Fines a stiff reminder to fix fire alarms

Nobody likes paying fines.

Just ask a traffic cop.

As law-abiding citizens, the idea of having to pay for an electronic device gone awry may at first sound infuriating. After all, who among us hasn’t had equipment operate at its own leisure. But upon closer consideration of the Terrebonne Parish Council’s decision to fine homeowners and businesses whose fire alarms continually falsely tip firefighters to problems may in fact be good business practice.



Terrebonne Parish is home to 11 fire departments, of which nine are manned by volunteers. With each ring of the bell, these men and women jump into action, racing to your home or mine with one mission in mind: saving lives and property.

Repeated calls to the same address, where a broken alarm has again and again alerted firefighters to a problem, mean the trucks must roll, equipment in tow. Volunteers from across the parish must race to the scene. Against a fire, speed is of the essence.

Now, modify that scenario slightly. Let’s say it is an address firefighters regularly respond to. False alarm after false alarm sent volunteers or paid firefighters rushing to the scene. Once there, they discover it’s another false alarms; another time where the alarm has sent the fire department an incorrect signal.



In his address to the Terrebonne Parish Council, Schriever Fire Department Chief Ken Pitre suggested, in some cases, the problem was known to the home or business owner and had gone ignored. The fines are intended to serve as a wake-up call to those offenders.

It goes without saying that moments spent tied up tending to a false alarm are moments not available to a legitimate emergency. If your family is the one experiencing the trauma, you want the fire department, police, ambulance and anyone else who can provide aid at the scene pronto.

In that moment, it is unlikely that you or anyone else suffering from a fire or crash or other emergency want to hear that firefighters were detained while they responded for the fourth or fifth or sixth time to the same address where they’d been before only to find they’d been alerted by a false alarm.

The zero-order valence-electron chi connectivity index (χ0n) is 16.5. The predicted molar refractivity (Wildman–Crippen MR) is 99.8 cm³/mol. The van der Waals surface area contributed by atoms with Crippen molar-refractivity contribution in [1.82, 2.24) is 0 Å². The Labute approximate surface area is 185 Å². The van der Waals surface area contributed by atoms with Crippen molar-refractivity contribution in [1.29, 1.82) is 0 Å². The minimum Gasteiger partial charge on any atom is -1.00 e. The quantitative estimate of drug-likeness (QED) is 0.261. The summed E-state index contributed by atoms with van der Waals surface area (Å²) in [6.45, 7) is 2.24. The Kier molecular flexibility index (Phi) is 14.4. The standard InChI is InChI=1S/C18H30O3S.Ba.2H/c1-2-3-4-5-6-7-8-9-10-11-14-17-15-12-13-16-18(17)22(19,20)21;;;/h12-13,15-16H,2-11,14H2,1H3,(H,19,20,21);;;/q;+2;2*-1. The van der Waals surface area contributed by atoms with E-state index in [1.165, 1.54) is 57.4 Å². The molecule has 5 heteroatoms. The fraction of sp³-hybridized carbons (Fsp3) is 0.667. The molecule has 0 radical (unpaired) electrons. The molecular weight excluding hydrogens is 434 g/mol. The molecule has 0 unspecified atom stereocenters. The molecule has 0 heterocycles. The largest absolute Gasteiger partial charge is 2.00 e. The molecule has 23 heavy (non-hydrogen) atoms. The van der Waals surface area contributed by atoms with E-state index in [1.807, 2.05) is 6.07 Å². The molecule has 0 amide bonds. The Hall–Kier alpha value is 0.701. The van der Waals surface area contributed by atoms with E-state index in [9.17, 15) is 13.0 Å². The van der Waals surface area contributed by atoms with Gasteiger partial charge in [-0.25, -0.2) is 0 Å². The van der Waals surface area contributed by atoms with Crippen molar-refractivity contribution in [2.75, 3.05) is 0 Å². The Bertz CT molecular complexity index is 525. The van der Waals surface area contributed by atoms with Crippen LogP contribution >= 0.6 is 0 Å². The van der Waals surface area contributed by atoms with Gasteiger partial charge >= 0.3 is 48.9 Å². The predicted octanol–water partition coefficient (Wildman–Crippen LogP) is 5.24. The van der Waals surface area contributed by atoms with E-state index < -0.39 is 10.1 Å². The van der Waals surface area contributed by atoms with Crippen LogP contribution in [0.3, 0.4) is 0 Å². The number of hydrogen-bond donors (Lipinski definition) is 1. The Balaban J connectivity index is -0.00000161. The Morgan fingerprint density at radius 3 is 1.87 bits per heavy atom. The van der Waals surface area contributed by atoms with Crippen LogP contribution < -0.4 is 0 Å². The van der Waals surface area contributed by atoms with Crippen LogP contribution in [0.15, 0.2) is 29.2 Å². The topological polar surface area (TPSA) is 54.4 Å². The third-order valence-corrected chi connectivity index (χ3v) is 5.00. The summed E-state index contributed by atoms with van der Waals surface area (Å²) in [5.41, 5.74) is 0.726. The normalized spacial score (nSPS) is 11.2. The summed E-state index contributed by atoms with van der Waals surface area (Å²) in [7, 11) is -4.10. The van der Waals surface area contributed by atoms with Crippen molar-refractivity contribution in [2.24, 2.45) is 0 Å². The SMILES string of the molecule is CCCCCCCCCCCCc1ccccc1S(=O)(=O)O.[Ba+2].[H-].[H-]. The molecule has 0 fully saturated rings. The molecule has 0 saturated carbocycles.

That only a few departments report the problem is curious. And time will tell if Councilman John Navy is correct and that selective laws are unconstitutional. But until then, those who ignore problems with fire alarms have been put on notice.

Cajun Fly-In a day to remember

Remember the movie “Space Jam?” 



The flick where Michael Jordan and Bugs Bunny took on cartoon Mon-Stars and saved the freedom of all of our favorite cartoon characters over four quarters of hoops? 

That movie introduced us to the idea that “I Believe I Can Fly” – based on the hit song artist R. Kelly made for the movie.

We’re not sure if the song is the inspiration, but a slew of locals believe that they can fly, as well.



And they are ready to show off their talents this coming weekend at the 2014 version of the Cajun Fly-In, which is set for Saturday from 9 a.m. to 3 p.m. at the Houma-Terrebonne Airport.

OK, all jokes about “Space Jam,” R. Kelly and everything else aside – the Cajun Fly-In is a ton of fun.

The event features as many as 25 local pilots flying their home and factory-built privately owned airplanes through Houma’s air on a Saturday morning and afternoon filled with food, family and fun. 



This year’s U.S. Air Force F-16 “Fighting Falcon” will be on display after a long, lengthy career defending our country as a fighter jet in the Air Force.

Picture that – an actual piece of history sitting on Houma’s soil. How cool is that?

Our area is filled with fun weekends – especially in October when the festival season is in full bloom.



But don’t forget about Saturday’s Cajun Fly-In – annually one of the most unique and fun-filled days of the year.

Oh yeah, and the cost to attend is the best price of all – free. Where else can one enjoy such a unique experience without paying a dime out of his/her family’s budget?